MAKING smart investment decisions during this inflationary period is key to protecting what you have and taking advantage of opportunities that present themselves since inflation is here to stay for a while.
It is best to review your financial situation to see whether you can continue to meet your expenses or whether you are overly exposed. Only after a review should you decide what to do but don’t panic sell.
“It is best to remain calm and not panic buy or sell like how generally most people would do. It’s an understandable and normal reaction but we must try to avoid making poor financial decisions during down times,’’ said IPPFA Sdn Bhd licensed financial planner Kimberly Law.
Her view is that “it is good to stay invested depending on your risk appetite and investment horizon. It also depends on your current financial situation and financial goals to really make the best out of this situation. All investment instruments can be good or bad as they are not one-size-fits-all.’’
Manulife Investment Management (M) Bhd licenced financial planner Rajen Devadason added that “we should be worried (about inflation) but not to the point of letting fear paralyse us. Remember that we have entered a period of high regular inflation rates but not a period of so-called hyperinflation, which is far more damaging.
“Look at your circumstances and liquidate a portion of investments that might be showing some profits still to raise perhaps cash reserves to be parked in the bank and in pure money market funds to cover expected lumpy expenses over the next 18 months,’’ he added.
For the rest of the investments in your portfolio, he recommends that you increase the weightings of those asset classes that are good hedges for inflation such as commodities, equities and even investment real estate in light of the return-to-work policies of businesses worldwide.
“Courageously add to such investments during intermittent market dips if your job is safe, your business is sound and you have nerves of steel,’’ he said.
Short-term bonds are more attractive than long-term ones, and his asset class preferences for short-term tactical investments right now are cash – because of rising interest rates – and commodities – because of rising prices.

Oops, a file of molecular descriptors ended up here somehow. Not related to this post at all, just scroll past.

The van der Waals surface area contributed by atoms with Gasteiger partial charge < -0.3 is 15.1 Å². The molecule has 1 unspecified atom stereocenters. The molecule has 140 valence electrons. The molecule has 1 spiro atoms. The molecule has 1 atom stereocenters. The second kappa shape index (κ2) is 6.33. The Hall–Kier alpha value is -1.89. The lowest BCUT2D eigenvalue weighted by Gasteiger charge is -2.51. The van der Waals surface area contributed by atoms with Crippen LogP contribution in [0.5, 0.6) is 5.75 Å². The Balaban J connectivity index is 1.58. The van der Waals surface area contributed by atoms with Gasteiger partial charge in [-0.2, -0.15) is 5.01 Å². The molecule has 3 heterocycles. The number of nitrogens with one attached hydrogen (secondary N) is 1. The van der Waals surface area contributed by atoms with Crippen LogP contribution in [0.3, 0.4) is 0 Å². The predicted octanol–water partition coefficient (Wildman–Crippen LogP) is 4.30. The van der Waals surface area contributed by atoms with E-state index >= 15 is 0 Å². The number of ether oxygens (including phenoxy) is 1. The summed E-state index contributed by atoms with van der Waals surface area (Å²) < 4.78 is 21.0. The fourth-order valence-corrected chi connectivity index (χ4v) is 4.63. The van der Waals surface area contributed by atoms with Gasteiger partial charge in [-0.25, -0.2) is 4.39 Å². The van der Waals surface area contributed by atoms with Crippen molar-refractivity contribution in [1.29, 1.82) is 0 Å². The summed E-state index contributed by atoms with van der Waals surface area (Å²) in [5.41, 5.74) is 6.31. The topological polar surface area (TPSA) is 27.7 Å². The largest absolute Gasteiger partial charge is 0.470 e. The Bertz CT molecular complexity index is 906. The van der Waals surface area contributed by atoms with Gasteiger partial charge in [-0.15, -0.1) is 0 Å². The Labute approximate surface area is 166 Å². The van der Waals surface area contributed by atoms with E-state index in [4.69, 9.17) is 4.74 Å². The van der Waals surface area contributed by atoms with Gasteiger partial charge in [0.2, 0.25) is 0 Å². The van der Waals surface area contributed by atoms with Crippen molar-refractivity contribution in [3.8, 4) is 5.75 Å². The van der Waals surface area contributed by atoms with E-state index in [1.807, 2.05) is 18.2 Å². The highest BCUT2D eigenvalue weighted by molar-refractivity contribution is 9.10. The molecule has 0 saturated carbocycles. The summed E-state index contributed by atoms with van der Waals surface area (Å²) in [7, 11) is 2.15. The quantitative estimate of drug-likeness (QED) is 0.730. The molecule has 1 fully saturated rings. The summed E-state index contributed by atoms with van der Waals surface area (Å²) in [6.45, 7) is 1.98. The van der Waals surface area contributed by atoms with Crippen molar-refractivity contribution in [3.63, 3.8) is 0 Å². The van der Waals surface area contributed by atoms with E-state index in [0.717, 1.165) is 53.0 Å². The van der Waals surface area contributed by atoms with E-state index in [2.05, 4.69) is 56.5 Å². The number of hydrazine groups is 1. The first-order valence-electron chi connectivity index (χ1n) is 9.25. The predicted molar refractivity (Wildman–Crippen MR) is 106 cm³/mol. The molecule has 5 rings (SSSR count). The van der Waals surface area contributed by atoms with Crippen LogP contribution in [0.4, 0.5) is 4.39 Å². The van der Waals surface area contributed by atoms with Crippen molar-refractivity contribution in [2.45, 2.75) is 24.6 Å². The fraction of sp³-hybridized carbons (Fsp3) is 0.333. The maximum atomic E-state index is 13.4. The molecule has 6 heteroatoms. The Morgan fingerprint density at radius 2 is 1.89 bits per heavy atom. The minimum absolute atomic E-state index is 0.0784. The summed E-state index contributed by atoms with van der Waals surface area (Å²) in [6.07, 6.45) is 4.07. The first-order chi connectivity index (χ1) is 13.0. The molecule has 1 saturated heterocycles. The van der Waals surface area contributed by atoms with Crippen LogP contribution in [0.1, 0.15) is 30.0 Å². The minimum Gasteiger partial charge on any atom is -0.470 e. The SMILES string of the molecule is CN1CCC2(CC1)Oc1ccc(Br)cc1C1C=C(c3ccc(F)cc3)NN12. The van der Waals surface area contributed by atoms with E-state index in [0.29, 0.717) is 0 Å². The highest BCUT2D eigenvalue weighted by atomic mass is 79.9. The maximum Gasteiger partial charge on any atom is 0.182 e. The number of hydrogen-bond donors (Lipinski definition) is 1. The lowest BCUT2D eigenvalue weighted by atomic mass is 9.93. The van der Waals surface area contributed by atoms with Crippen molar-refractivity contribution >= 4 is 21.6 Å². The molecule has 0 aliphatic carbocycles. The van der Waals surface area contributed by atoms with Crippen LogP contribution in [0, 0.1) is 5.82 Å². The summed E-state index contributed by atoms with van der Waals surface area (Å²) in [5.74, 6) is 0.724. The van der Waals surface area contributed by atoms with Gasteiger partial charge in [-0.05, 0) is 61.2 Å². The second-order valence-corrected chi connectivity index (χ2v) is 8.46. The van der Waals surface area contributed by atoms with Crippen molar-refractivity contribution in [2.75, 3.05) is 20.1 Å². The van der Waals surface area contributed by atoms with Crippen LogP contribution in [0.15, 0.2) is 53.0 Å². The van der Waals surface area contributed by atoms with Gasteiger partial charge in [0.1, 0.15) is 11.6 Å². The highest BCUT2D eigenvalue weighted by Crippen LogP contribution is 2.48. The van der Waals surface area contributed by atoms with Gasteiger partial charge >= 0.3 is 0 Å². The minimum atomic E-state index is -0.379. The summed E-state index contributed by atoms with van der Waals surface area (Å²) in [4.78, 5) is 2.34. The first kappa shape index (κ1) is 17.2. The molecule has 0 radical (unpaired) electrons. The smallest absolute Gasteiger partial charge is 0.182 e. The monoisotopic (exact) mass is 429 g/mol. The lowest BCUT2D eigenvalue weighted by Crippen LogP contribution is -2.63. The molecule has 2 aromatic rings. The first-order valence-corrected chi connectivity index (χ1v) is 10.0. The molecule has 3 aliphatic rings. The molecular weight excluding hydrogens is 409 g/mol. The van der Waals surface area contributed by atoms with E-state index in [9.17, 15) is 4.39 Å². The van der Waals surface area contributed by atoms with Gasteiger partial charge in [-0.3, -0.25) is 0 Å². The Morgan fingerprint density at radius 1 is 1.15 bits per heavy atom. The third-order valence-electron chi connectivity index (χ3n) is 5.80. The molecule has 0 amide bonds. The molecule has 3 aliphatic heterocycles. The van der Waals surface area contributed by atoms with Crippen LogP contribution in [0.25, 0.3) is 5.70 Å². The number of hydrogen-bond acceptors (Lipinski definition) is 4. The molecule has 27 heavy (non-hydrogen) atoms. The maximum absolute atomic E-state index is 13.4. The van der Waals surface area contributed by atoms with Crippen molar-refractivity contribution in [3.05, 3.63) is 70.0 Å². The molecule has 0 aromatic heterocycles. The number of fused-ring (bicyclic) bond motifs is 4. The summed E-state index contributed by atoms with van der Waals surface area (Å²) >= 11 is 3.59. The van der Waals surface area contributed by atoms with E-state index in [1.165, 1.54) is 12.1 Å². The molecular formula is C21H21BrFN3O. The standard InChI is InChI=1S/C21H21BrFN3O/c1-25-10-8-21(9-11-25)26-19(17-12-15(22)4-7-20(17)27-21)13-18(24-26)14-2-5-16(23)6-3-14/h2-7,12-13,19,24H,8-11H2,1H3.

Law’s view is that it is good to invest in equities.
Equities will eventually grow with time as the economy recovers. The most common instruments are stocks – if you prefer an active approach – or managed/mutual funds that invest in equities – if you prefer a more passive approach.
As gold is often said to be a natural hedge against inflation, is it therefore a good time to buy gold?
Law’s view is that investing in only gold as an alternative to holding cash may not work as well now as 20 to 30 years ago. There are other precious metals like palladium which offer a much higher growth compared to gold and silver.
Devadason also believes that gold is just one specific commodity. He recommends buying and holding – and adding to during dips – a broad range of commodities.
How can you protect your cash in an inflationary period when prices are rising and the value of your cash holdings do not?
Devadason’s view is not to keep too much money in cash. Ideally just enough to cover the next 12 to 18 months of planned and projected expenses.
For those with large portfolios, the remaining funds should be focused on high quality equities and real estates.
Law said relying 100% and just holding cash is not a good idea. Bank deposits or money market funds are good short-term instruments if you plan to use the cash soon. However, storing it for the long term is not a good idea.
Cash may be king to some and there may be plenty of investment opportunities out there amid the inflationary pressure but what is overly shiny may not be real too.
“Beware of attractive, too good to be true investments. Lately, there have been financial products related to money games like cash trusts that are very much like Ponzi schemes. Stay away from anything that promises extremely high returns, zero risk (no losing capital) and is very liquid (flexible, can easily cash out money).
“You need to be careful of the underlying assets and check whether the company is properly licensed. Avoid trendy investments because trends come and go,’’ Law said.
Hopefully, this inflation will not be a rough ride for everyone and budgeting helps in such situations to know where your money is coming and going.
“It is anyone’s guess (how long this inflationary period will last). My own guess is that we won’t tip over into the insanity of hyperinflation where annual inflation rates reach or exceed 1,000% a year. That typically only occurs when the people in a country lose faith in its national currency,’’ Devadason said.
He added that “we must retain a sense of perspective (during these times) as no dark and stormy night lasts forever. This too shall pass.’’